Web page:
Let's face it folks. We live in a corporate-run oligarchy with a little demented theocracy thrown in. Almost all the most egregious things that go on in this country are linked in some way to the religious right. The immoral CEO of the former Blackwater, now Xe, is as thick as thieves with religious-right nut cases. They are murderers, rapists and heathens, but call themselves "Christian soldiers" on a "crusade."

kurt w.
kurt w8 years ago

Maybe State run prisons in this fashion is a better approach.
Maricopa County was spending approx. $18 million dollars a year on stray animals, like cats and dogs. Sheriff Joe offered to take the department over, and the County Supervisors said okay.

The animal shelters are now all staffed and operated by prisoners. They feed and care for the strays.. Every animal in his care is taken out and walked twice daily. He now has prisoners who are experts in animal nutrition and behavior. They give great classes for anyone who'd like to adopt an animal. He has literally taken stray dogs off the street, given them to the care of prisoners, and had them place in dog shows.
The best part? His budget for the entire department is now under $3 million. Teresa and I adopted a Weimaraner from a Maricopa County shelter two years ago. He was neutered, and current on all shots, in great health, and even had a microchip inserted the day we got him. Cost us $78.
These prisoners get No air conditioning, no tv, food cost are way below most of the other prisons, these people that vommit crimes shouldn't be pampered, some commit crimes just so they can go back to jail, not at this Wardon's jail.
But at the same time if this kind of Jail is privitised by someone like Cheney who we know has has innicent prisoners die, have it run the same way by the state

Nia M.
Nia M8 years ago

Every legislator and the governor of Arizona need to read this article and pay attention to the facts of what will most likely happen if their ridiculous plan goes forward. Great writing!

Pamylle G.
Pamylle G8 years ago

This is very bad news. The death rate for prisoners in private prisons is much, MUCH higher than in those run by the government. To give "contractors" power over executions, unaccountable to laws as they so often are, is a recipe for atrocities.

Dawn W.
Dawn W.8 years ago

I work for a sister agency to Corrections in my state, and I can attest that states could save a whole boatload of money if they were less beholden to the companies with whom they have supply contracts. My state is in a supposed budget crunch, yet two days after announcing that State employees would have to take furlough days, the IT Department came a'knockin' with five brand-new desktop computers for my office. One person works out of my office: me. And I didn't get one of the new computers. They're $1500 dust collectors. They can't afford to pay us, but they can afford new computers. Nice.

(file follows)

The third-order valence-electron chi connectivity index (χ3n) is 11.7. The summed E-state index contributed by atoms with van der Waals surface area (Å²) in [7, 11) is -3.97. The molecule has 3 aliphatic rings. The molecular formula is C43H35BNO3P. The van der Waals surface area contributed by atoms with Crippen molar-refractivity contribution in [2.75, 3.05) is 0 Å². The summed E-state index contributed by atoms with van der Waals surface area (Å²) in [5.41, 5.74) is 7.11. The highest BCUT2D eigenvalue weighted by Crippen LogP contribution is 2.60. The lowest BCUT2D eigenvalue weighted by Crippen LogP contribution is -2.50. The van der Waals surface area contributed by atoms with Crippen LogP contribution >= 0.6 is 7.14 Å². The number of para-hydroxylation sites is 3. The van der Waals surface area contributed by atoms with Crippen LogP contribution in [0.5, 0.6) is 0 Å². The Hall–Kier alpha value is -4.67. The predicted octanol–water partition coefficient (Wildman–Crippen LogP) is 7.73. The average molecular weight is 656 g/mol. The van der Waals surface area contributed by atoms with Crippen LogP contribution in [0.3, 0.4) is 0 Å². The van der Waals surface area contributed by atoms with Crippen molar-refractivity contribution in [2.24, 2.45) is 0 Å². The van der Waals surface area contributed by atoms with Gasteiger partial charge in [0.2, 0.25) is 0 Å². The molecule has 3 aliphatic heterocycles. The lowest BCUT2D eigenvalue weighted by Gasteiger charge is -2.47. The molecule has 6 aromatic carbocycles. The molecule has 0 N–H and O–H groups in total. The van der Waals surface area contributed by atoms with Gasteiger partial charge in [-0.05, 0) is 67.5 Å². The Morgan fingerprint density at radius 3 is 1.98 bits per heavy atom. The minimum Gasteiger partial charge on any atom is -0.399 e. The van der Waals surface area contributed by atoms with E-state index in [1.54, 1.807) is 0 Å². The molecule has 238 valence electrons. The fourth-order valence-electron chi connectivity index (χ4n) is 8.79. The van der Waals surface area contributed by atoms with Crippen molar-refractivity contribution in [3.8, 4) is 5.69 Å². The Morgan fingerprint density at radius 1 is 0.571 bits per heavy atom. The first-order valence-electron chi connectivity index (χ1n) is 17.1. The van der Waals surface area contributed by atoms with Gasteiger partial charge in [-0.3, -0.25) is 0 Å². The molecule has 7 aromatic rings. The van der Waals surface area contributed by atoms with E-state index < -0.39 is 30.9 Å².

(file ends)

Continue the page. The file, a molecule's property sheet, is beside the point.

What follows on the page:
As a State employee, this caught my eye:

"[Private companies] rarely pay their employees wages and benefits comparable to state-run Department of Corrections employees ..."

So we save costs by passing more money from the middle class to corporate executives? In my state, Corrections employees don't make a lot anyway. How are we better off if these lower-paid employees make less taxable income and, possibly, require government assistance to make ends meet?

Traffic enforcement is largely privatized. Here is an article discussing how well *that* bright idea is working out:

Or, in a nutshell: privatization equals corruption, no accountability, and higher costs. Who'da thunk introducing a profit motive might result in t

Charlene R.
Charlene Rush8 years ago

I KNEW there was a reason I didn't like Arizona.

James D.
James D8 years ago

Katherine ... Unfortunately, the slavery is here already, in both its traditionally understood forms (think sweat shops and illegal immigrants lured here and then held in slavery) and the new modern look (a new, insidius brand in which a huge part of the population does not earn enough money to live on, many more do have Health Care because it costs too much, and so on). Also, unfortunately, Anarchy is here. If anarchy can be defined as the few running amuck, smashing the dreams, serenity, lives and fortunes of the many by excluding everyone else from having a say, or a stake, or hope in our society, then we live under the Anarchy of Capitalism run wild, in which only the few count for anything other than being meat for the grinder - just like Slaves!

Bruce Anderson
8 years ago

Wherever or whenever a private business operates, they are so doing strictly for monetary gain.

As what happened to the privatized Pennsylvania correctional system along with a few other states, corruption will filter in as it will in states considering, may all forbid, privatizing executions.

It is ludricous to even consider any type of privateization when it comes to the humanities and ethical fortitude of a human's life. Private adoption agencies are also the most corrupt as opposed to those ran by NGO's or the government.

Can't you just see an executional private work for profit industry hinting to a judge that they've had a dry spell in injecting the needle or pulling the plug, badgering him for a tad more condemned verdicts.

Some places, capitalism is not a wise idea and I think most would agree that the penal system is but one of those places better served by a government entity.